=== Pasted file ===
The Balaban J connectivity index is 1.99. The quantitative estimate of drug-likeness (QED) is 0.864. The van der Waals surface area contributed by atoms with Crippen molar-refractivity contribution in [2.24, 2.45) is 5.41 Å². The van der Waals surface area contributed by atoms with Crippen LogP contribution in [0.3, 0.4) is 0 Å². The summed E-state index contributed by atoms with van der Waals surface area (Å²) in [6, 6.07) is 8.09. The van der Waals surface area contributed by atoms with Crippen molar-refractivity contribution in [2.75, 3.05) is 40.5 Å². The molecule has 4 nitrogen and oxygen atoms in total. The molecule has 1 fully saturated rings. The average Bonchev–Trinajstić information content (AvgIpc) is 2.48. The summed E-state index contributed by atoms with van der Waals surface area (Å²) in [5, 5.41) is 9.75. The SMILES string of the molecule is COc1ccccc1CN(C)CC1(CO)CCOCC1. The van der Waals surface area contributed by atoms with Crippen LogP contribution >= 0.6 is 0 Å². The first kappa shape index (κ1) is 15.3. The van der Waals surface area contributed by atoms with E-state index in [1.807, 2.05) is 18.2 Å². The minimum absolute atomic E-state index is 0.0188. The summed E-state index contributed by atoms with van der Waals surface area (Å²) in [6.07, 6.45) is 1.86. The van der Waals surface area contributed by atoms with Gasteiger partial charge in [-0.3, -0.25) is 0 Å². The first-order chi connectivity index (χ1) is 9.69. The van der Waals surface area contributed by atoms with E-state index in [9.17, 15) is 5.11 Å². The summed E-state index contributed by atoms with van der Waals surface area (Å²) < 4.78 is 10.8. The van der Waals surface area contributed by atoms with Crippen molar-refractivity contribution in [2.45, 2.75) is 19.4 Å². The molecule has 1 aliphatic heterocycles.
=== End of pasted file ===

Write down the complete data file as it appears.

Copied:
The Balaban J connectivity index is 1.99. The quantitative estimate of drug-likeness (QED) is 0.864. The van der Waals surface area contributed by atoms with Crippen molar-refractivity contribution in [2.24, 2.45) is 5.41 Å². The van der Waals surface area contributed by atoms with Crippen LogP contribution in [0.3, 0.4) is 0 Å². The summed E-state index contributed by atoms with van der Waals surface area (Å²) in [6, 6.07) is 8.09. The van der Waals surface area contributed by atoms with Crippen molar-refractivity contribution in [2.75, 3.05) is 40.5 Å². The molecule has 4 nitrogen and oxygen atoms in total. The molecule has 1 fully saturated rings. The average Bonchev–Trinajstić information content (AvgIpc) is 2.48. The summed E-state index contributed by atoms with van der Waals surface area (Å²) in [5, 5.41) is 9.75. The SMILES string of the molecule is COc1ccccc1CN(C)CC1(CO)CCOCC1. The van der Waals surface area contributed by atoms with Crippen LogP contribution >= 0.6 is 0 Å². The first kappa shape index (κ1) is 15.3. The van der Waals surface area contributed by atoms with E-state index in [1.807, 2.05) is 18.2 Å². The minimum absolute atomic E-state index is 0.0188. The summed E-state index contributed by atoms with van der Waals surface area (Å²) in [6.07, 6.45) is 1.86. The van der Waals surface area contributed by atoms with Gasteiger partial charge in [-0.3, -0.25) is 0 Å². The first-order chi connectivity index (χ1) is 9.69. The van der Waals surface area contributed by atoms with E-state index in [9.17, 15) is 5.11 Å². The summed E-state index contributed by atoms with van der Waals surface area (Å²) < 4.78 is 10.8. The van der Waals surface area contributed by atoms with Crippen molar-refractivity contribution in [2.45, 2.75) is 19.4 Å². The molecule has 1 aliphatic heterocycles.